Kino, Shilo (1989), was born in Whangārei, grew up in Waipu and is of Ngāpuhi and Tainui descent. In her early 20’s, Shilo spent a year in Hong Kong as a missionary and became fluent in Mandarin. Shilo is primarily a journalist and has worked for Newsroom, North and South, The Spinoff, The Guardian and Pantograph Punch. In 2021, she is a student at Te Wānanga o Takiura, where she is enrolled in a full-time immersion te reo Māori course. Alongside fellow student Astley Nathan, she is recording and discussing this experience in a podcast, Back to Kura.
Shilo’s debut novel, The Pōrangi Boy, was published in May 2020. Inspired by protests against the building of Ngawha prison, The Pōrangi Boy is set in the small fictional town of Pohe Bay, which like Ngawha, is the home to sacred hot springs and a taniwha. Also like Ngawha, the town faces the impending construction of a prison. For this to go ahead, the taniwha’s home would be desecrated. The story is told from the point of view of 12-year-old Niko, who is caught between taunting classmates, and upholding the mana of his “pōrangi” koro, who fights against the development to save the Taumete, the taniwha and his home.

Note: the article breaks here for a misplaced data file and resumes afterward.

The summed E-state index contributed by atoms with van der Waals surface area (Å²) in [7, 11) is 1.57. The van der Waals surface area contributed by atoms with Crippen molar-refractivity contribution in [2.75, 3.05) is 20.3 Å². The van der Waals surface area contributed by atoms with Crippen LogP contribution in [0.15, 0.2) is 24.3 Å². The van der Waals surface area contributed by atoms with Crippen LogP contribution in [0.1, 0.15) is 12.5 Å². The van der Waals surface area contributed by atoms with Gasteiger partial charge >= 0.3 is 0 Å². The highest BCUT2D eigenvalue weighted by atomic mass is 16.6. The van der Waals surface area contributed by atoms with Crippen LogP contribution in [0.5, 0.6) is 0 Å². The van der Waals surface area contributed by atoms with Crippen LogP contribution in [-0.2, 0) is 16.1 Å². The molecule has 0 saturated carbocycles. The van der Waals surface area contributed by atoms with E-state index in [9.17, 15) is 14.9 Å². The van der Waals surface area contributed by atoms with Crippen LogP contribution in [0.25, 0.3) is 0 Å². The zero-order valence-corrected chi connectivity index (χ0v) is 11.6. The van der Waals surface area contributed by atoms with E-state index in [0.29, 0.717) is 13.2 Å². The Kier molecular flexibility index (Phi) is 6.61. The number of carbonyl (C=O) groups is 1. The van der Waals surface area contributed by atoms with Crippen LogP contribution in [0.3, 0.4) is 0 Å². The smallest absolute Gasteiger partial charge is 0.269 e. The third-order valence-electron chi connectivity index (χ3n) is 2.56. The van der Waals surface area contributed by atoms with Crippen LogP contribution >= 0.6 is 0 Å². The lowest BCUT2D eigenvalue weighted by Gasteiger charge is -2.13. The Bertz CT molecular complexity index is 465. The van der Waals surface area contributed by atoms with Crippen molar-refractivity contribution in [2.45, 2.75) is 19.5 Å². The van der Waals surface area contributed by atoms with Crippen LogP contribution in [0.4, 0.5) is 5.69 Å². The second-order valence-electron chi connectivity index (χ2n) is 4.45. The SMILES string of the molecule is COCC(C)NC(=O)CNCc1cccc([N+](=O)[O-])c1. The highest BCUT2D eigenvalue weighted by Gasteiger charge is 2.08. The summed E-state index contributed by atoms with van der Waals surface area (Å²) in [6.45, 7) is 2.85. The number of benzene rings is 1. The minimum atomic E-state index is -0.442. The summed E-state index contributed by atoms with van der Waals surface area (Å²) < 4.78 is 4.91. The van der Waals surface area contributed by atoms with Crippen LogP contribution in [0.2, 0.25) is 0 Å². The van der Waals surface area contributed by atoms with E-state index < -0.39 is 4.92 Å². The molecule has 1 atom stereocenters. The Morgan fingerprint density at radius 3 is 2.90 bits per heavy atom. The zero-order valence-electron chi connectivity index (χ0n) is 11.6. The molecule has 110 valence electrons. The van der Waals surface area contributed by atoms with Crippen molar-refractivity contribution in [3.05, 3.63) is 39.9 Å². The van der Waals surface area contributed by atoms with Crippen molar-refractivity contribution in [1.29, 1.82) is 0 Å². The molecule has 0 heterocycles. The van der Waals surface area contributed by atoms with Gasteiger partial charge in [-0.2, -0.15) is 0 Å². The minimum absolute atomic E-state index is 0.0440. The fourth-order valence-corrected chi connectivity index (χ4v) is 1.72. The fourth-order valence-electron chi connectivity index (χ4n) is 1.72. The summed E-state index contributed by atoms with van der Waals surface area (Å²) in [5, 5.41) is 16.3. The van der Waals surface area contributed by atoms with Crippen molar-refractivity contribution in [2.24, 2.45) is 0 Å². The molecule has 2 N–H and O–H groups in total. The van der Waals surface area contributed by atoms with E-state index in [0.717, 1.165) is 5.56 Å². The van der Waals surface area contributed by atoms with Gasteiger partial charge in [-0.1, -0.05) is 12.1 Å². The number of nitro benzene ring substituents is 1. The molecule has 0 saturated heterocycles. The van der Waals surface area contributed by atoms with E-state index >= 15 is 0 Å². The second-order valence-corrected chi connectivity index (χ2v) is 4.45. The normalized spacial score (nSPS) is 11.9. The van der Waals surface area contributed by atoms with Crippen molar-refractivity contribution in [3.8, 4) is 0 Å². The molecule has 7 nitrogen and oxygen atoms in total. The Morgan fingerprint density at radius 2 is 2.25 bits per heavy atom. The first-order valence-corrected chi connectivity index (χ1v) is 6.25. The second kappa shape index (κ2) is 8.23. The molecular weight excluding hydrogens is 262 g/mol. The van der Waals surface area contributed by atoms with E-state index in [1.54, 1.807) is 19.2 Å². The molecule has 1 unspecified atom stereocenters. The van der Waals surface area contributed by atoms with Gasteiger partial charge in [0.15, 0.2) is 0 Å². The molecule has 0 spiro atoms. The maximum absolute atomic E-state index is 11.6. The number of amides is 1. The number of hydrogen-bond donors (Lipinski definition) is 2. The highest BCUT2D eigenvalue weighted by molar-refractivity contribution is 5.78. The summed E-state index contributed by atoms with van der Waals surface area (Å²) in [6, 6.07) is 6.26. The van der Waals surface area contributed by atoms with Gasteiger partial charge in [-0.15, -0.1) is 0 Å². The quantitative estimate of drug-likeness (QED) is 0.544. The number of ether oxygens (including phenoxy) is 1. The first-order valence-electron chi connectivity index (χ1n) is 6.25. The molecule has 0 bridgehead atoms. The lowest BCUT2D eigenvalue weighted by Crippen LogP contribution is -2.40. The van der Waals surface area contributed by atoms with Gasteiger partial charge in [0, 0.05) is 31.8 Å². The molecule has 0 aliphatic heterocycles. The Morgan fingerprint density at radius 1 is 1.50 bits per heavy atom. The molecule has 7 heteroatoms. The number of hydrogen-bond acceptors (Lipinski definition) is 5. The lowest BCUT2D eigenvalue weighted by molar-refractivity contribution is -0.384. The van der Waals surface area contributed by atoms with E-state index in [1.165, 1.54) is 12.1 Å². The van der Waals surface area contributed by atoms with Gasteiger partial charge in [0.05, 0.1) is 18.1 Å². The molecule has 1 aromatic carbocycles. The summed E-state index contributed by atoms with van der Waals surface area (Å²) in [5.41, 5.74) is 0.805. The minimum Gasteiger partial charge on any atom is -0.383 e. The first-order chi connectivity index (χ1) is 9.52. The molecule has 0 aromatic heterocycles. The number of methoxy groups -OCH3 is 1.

The Pōrangi Boy has been described by reviewers as a “truly captivating, Kiwi story,” with relationships between Niko and his whanau as being both “heart-warming and heart-wrenching.” Zac McCallum similarly describes the book as “captivating”, with “community and relationships” at its centre. At the 2021 New Zealand Book Awards for Children and Young Adults, The Pōrangi Boy won the Young Adult Fiction Award, where the book was described as a “hard-hitting” story, with characters “brought to life by Shilo Kino’s deft hand.”
Shilo is currently working on a new book for young adults that will explore the way the black lives matter movement impacted on racism, identity and belonging, in the lives of three Auckland teenagers.